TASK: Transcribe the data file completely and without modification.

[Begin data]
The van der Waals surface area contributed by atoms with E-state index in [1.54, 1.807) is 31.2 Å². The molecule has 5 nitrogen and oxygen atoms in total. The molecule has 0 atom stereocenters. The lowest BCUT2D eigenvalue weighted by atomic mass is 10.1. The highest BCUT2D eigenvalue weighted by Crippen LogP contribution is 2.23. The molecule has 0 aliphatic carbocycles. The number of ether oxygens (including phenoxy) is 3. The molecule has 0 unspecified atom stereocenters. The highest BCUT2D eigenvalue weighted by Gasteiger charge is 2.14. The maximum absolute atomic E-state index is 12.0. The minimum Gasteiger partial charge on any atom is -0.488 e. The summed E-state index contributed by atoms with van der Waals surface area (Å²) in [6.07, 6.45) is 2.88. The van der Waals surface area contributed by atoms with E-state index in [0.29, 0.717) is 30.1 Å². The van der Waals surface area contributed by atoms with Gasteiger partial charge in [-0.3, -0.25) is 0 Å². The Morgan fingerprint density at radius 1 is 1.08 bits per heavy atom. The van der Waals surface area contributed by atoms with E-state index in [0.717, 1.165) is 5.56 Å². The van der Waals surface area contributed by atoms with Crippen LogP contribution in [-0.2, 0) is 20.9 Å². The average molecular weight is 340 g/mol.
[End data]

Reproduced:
The van der Waals surface area contributed by atoms with E-state index in [1.54, 1.807) is 31.2 Å². The molecule has 5 nitrogen and oxygen atoms in total. The molecule has 0 atom stereocenters. The lowest BCUT2D eigenvalue weighted by atomic mass is 10.1. The highest BCUT2D eigenvalue weighted by Crippen LogP contribution is 2.23. The molecule has 0 aliphatic carbocycles. The number of ether oxygens (including phenoxy) is 3. The molecule has 0 unspecified atom stereocenters. The highest BCUT2D eigenvalue weighted by Gasteiger charge is 2.14. The maximum absolute atomic E-state index is 12.0. The minimum Gasteiger partial charge on any atom is -0.488 e. The summed E-state index contributed by atoms with van der Waals surface area (Å²) in [6.07, 6.45) is 2.88. The van der Waals surface area contributed by atoms with E-state index in [0.29, 0.717) is 30.1 Å². The van der Waals surface area contributed by atoms with Gasteiger partial charge in [-0.3, -0.25) is 0 Å². The Morgan fingerprint density at radius 1 is 1.08 bits per heavy atom. The van der Waals surface area contributed by atoms with E-state index in [0.717, 1.165) is 5.56 Å². The van der Waals surface area contributed by atoms with Crippen LogP contribution in [-0.2, 0) is 20.9 Å². The average molecular weight is 340 g/mol.